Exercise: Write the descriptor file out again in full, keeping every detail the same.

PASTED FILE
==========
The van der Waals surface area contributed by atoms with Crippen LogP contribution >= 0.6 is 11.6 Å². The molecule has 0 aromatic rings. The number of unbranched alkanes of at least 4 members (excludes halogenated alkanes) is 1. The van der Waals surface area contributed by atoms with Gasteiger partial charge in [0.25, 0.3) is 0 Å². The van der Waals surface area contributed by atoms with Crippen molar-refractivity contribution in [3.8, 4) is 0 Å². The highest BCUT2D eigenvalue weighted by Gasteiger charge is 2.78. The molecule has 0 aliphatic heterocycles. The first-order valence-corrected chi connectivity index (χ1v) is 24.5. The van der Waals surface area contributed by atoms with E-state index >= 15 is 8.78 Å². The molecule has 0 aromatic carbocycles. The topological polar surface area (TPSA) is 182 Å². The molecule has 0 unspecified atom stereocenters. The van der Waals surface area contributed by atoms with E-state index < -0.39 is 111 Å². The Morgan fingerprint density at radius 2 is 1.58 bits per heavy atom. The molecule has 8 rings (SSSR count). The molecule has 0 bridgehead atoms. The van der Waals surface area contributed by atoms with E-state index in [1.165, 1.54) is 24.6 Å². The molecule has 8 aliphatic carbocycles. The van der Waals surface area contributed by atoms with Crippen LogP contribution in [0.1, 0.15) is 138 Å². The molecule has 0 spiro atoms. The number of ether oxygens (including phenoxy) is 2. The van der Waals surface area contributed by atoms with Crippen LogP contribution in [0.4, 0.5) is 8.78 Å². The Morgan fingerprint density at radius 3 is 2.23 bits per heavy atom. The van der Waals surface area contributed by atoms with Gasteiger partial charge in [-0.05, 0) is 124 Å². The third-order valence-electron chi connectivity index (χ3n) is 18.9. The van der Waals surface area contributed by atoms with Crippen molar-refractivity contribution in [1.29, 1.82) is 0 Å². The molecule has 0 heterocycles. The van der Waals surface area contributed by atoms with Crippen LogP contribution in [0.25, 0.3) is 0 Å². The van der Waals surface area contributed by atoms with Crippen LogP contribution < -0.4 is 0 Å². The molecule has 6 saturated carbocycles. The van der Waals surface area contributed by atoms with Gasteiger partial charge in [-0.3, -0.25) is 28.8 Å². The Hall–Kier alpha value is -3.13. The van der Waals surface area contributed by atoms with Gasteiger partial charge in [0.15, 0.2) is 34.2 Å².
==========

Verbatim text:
The van der Waals surface area contributed by atoms with Crippen LogP contribution >= 0.6 is 11.6 Å². The molecule has 0 aromatic rings. The number of unbranched alkanes of at least 4 members (excludes halogenated alkanes) is 1. The van der Waals surface area contributed by atoms with Gasteiger partial charge in [0.25, 0.3) is 0 Å². The van der Waals surface area contributed by atoms with Crippen molar-refractivity contribution in [3.8, 4) is 0 Å². The highest BCUT2D eigenvalue weighted by Gasteiger charge is 2.78. The molecule has 0 aliphatic heterocycles. The first-order valence-corrected chi connectivity index (χ1v) is 24.5. The van der Waals surface area contributed by atoms with E-state index >= 15 is 8.78 Å². The molecule has 0 aromatic carbocycles. The topological polar surface area (TPSA) is 182 Å². The molecule has 0 unspecified atom stereocenters. The van der Waals surface area contributed by atoms with E-state index < -0.39 is 111 Å². The Morgan fingerprint density at radius 2 is 1.58 bits per heavy atom. The molecule has 8 rings (SSSR count). The molecule has 0 bridgehead atoms. The van der Waals surface area contributed by atoms with E-state index in [1.165, 1.54) is 24.6 Å². The molecule has 8 aliphatic carbocycles. The van der Waals surface area contributed by atoms with Crippen LogP contribution in [0.1, 0.15) is 138 Å². The molecule has 0 spiro atoms. The number of ether oxygens (including phenoxy) is 2. The van der Waals surface area contributed by atoms with Crippen LogP contribution in [0.4, 0.5) is 8.78 Å². The Morgan fingerprint density at radius 3 is 2.23 bits per heavy atom. The van der Waals surface area contributed by atoms with Gasteiger partial charge in [-0.05, 0) is 124 Å². The third-order valence-electron chi connectivity index (χ3n) is 18.9. The van der Waals surface area contributed by atoms with Crippen molar-refractivity contribution in [1.29, 1.82) is 0 Å². The molecule has 0 heterocycles. The van der Waals surface area contributed by atoms with Crippen LogP contribution in [0.25, 0.3) is 0 Å². The van der Waals surface area contributed by atoms with Crippen LogP contribution < -0.4 is 0 Å². The molecule has 6 saturated carbocycles. The van der Waals surface area contributed by atoms with Gasteiger partial charge in [-0.3, -0.25) is 28.8 Å². The Hall–Kier alpha value is -3.13. The van der Waals surface area contributed by atoms with Gasteiger partial charge in [0.15, 0.2) is 34.2 Å².